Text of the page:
Treatment notes from January 2013 indicate that Aberg returned to work at Charter, although she did suffer from “somewhat increased back pain [after] prolonged sitting[.]” (ECF No. 33, ¶ 8.) Dr. Bensen permitted Aberg to return to work for “up to 8 hours per day as tolerated.” (ECF No. 33, ¶ 34.) In February 2013 Dr. Bensen noted that Aberg had unsuccessfully attempted to increase her work hours[.]” (ECF No. 33, ¶ 9.) Dr. Bensen recommended that Aberg work a maximum of four to six hours per day due to Aberg’s impaired sitting tolerance. (ECF No. 33, ¶ 35.)

         Dr. Bensen referred Aberg to Dr. Robert Mann, a neurosurgeon, to discuss a vertebroplasty. (ECF No. 33, ¶ 6.) Aberg underwent a vertebroplasty in April 2013. (ECF No. 33, ¶ 10.) About eight days after the vertebroplasty, Aberg again met with Dr. Bensen. (ECF No. 33, ¶ 11.) Dr. Bensen noted that Aberg was experiencing “some improvement in symptoms” but said she may ...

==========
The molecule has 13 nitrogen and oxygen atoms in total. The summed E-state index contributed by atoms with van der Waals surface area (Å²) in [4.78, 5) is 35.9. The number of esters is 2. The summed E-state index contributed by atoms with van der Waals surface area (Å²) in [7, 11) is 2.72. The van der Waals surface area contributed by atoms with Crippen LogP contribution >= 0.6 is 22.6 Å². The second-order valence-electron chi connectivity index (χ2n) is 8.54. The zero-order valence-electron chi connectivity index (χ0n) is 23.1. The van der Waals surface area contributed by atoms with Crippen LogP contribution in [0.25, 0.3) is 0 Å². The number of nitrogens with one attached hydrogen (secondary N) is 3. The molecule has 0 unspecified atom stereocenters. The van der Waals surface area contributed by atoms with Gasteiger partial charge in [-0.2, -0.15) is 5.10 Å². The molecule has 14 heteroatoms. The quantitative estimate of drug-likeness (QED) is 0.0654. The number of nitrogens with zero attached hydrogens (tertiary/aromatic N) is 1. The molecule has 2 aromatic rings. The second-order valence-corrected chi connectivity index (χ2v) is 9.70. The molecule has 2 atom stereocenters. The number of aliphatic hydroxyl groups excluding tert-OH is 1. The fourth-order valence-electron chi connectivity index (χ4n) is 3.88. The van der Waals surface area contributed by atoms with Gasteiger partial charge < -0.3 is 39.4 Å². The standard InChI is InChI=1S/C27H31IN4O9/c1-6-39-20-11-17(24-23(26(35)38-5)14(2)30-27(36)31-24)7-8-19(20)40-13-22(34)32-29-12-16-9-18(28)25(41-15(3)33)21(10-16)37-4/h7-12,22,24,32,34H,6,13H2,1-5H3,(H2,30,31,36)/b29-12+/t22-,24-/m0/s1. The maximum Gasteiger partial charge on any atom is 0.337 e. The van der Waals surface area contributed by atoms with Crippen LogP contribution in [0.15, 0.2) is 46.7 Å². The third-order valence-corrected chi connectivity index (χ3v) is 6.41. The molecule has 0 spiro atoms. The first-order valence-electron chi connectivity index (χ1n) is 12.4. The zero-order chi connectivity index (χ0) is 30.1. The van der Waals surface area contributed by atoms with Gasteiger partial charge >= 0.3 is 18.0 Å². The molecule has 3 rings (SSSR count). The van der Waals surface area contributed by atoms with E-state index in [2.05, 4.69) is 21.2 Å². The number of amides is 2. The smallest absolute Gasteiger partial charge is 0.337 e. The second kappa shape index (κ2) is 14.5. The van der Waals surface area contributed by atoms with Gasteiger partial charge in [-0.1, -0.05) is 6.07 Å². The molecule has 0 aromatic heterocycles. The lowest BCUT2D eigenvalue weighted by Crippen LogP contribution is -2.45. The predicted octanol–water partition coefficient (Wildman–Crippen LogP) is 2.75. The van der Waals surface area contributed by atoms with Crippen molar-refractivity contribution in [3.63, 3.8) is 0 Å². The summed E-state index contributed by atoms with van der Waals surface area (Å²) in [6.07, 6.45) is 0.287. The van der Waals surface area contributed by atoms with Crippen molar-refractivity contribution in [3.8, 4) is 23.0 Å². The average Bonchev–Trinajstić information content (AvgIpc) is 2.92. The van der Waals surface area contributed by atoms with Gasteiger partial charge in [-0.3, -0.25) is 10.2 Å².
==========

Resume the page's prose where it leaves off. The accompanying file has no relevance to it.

Buy This Entire Record For $7.95

Download the entire decision to receive the complete text, official citation,
docket number, dissents and concurrences, and footnotes for this case.

Learn more about what you receive with purchase of this case.